It’s time to get smarter. By Ram Ramachander
The energy industry faces a significant challenge – how to meet increased demand and simultaneously decarbonise. Global energy demand is predicted to grow by over two per cent per year up to 2025 and to a total of 55 per cent from 2015 levels by 2040, driven by an increase in urban populations. At the same time, the ambitious COP21 agreement – where the international community agreed to limit the global temperature increase to below per cent degrees – requires a transition to clean energy sources.
To solve this challenge, government, private companies and consumers need to work together to embrace smart technology. Although our energy systems have already begun to get smarter, more must be done to ensure future generations can enjoy the highest standard of living possible.
A smarter grid
It is widely agreed that the current energy grid system is not fit for purpose. First developed centuries ago, it is difficult to integrate renewable energy, and a lack of transparency on the distribution side leaves consumers in the dark about their usage.
To tackle these issues, grid operators must transform the existing infrastructure into resilient smart grids. This means adding sensors and remote controls to the system. These devices, collectively known as the Internet of Things (IoT), facilitate automatic reactions to supply and demand, integrate clean energy sources and allow utilities to monitor the network for faults. These changes make the grid smarter, greener and more efficient. The value of a successful smart grid can be seen on Maui Island in the State of Hawaii where a smart grid project is integrating green energy and providing customers (utilities) with the data they need to manage their own electricity grid operation.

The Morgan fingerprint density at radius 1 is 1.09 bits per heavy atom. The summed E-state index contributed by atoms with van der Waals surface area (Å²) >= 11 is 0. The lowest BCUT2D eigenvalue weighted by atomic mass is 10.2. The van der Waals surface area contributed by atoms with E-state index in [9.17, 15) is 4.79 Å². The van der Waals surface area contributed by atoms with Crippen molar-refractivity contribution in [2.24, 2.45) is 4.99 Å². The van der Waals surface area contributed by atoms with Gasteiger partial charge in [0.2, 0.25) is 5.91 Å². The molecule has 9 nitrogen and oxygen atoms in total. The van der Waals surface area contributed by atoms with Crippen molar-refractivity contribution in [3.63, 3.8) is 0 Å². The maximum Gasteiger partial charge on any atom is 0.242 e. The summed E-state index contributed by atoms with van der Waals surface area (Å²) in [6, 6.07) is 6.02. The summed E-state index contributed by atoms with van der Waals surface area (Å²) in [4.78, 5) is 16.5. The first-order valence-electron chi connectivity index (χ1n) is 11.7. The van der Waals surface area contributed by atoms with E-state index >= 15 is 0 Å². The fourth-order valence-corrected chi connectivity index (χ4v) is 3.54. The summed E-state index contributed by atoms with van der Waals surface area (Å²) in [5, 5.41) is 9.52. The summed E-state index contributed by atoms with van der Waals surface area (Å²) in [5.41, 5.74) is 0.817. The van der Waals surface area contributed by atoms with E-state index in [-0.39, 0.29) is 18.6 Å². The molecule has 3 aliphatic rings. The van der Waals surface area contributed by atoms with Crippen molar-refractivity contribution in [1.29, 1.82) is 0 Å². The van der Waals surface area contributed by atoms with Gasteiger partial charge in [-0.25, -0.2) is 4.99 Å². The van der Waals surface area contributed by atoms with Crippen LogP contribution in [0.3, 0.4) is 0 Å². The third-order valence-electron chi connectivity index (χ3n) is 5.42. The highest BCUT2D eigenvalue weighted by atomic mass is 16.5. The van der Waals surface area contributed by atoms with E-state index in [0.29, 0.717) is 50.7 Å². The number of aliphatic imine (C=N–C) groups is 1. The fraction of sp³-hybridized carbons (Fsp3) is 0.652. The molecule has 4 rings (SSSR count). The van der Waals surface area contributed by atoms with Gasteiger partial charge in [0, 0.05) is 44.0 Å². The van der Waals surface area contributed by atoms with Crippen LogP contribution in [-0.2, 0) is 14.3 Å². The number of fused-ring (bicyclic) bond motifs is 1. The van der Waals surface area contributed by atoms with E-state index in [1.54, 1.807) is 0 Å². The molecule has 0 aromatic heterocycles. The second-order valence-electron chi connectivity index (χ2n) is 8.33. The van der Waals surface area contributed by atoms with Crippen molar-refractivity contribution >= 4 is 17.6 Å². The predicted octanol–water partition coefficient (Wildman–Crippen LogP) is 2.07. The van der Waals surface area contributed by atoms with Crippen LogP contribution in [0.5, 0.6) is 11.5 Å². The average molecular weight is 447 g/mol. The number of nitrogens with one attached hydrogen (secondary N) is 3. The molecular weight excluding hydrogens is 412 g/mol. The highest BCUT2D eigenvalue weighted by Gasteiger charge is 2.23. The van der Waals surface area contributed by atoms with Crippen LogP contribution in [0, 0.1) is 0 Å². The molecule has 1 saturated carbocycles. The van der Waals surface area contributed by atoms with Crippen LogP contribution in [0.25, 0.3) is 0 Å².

Responsibility for developing a smarter grid also falls on the user. Consumers must engage with the roll out of smart meters, which will be installed in 65 per cent of households globally by 2025, in order to understand, and ultimately lower, their own energy usage.
Storing up options
In tandem with the development and implementation of smart grids is the rise in battery storage. Battery technology, which is vital to smoothing out the intermittency issues of clean energy sources, requires research & development investment from government and private companies to reach its potential at scale and in a range of applications.
One of the most exciting areas of battery technology is the role it could play within an electrified mobility system. With almost 20 million new electric vehicles (EVs) predicted to be on the road by 2025, the use of vehicles as batteries would be a breakthrough for cleaner energy.